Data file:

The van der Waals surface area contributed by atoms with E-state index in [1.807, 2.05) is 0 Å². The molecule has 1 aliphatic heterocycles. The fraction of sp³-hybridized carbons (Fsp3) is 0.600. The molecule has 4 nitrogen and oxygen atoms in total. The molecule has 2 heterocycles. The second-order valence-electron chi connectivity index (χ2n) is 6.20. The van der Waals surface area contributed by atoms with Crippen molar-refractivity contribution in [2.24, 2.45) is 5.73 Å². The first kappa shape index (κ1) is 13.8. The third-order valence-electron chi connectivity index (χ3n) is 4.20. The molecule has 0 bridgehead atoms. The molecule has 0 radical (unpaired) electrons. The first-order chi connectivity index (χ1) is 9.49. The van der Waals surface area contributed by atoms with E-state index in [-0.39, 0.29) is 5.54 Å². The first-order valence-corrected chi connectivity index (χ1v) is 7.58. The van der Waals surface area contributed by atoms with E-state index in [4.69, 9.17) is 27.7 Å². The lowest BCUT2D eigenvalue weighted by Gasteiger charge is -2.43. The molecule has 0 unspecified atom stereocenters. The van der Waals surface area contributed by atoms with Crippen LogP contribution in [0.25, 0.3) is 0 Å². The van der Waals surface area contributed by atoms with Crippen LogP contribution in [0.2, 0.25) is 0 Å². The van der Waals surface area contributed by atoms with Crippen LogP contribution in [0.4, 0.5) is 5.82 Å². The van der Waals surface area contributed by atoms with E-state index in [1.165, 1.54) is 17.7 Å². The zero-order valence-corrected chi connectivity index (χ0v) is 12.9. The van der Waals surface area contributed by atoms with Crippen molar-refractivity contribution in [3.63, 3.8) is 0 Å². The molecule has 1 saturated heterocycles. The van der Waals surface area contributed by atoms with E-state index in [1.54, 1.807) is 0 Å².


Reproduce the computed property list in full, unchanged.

The van der Waals surface area contributed by atoms with E-state index in [1.807, 2.05) is 0 Å². The molecule has 1 aliphatic heterocycles. The fraction of sp³-hybridized carbons (Fsp3) is 0.600. The molecule has 4 nitrogen and oxygen atoms in total. The molecule has 2 heterocycles. The second-order valence-electron chi connectivity index (χ2n) is 6.20. The van der Waals surface area contributed by atoms with Crippen molar-refractivity contribution in [2.24, 2.45) is 5.73 Å². The first kappa shape index (κ1) is 13.8. The third-order valence-electron chi connectivity index (χ3n) is 4.20. The molecule has 0 bridgehead atoms. The molecule has 0 radical (unpaired) electrons. The first-order chi connectivity index (χ1) is 9.49. The van der Waals surface area contributed by atoms with E-state index in [-0.39, 0.29) is 5.54 Å². The first-order valence-corrected chi connectivity index (χ1v) is 7.58. The van der Waals surface area contributed by atoms with E-state index in [4.69, 9.17) is 27.7 Å². The lowest BCUT2D eigenvalue weighted by Gasteiger charge is -2.43. The molecule has 0 unspecified atom stereocenters. The van der Waals surface area contributed by atoms with Crippen LogP contribution in [0.25, 0.3) is 0 Å². The van der Waals surface area contributed by atoms with Crippen LogP contribution in [0.2, 0.25) is 0 Å². The van der Waals surface area contributed by atoms with Crippen LogP contribution in [0.4, 0.5) is 5.82 Å². The van der Waals surface area contributed by atoms with E-state index in [1.165, 1.54) is 17.7 Å². The zero-order valence-corrected chi connectivity index (χ0v) is 12.9. The van der Waals surface area contributed by atoms with Crippen molar-refractivity contribution in [3.63, 3.8) is 0 Å². The molecule has 1 saturated heterocycles. The van der Waals surface area contributed by atoms with E-state index in [1.54, 1.807) is 0 Å².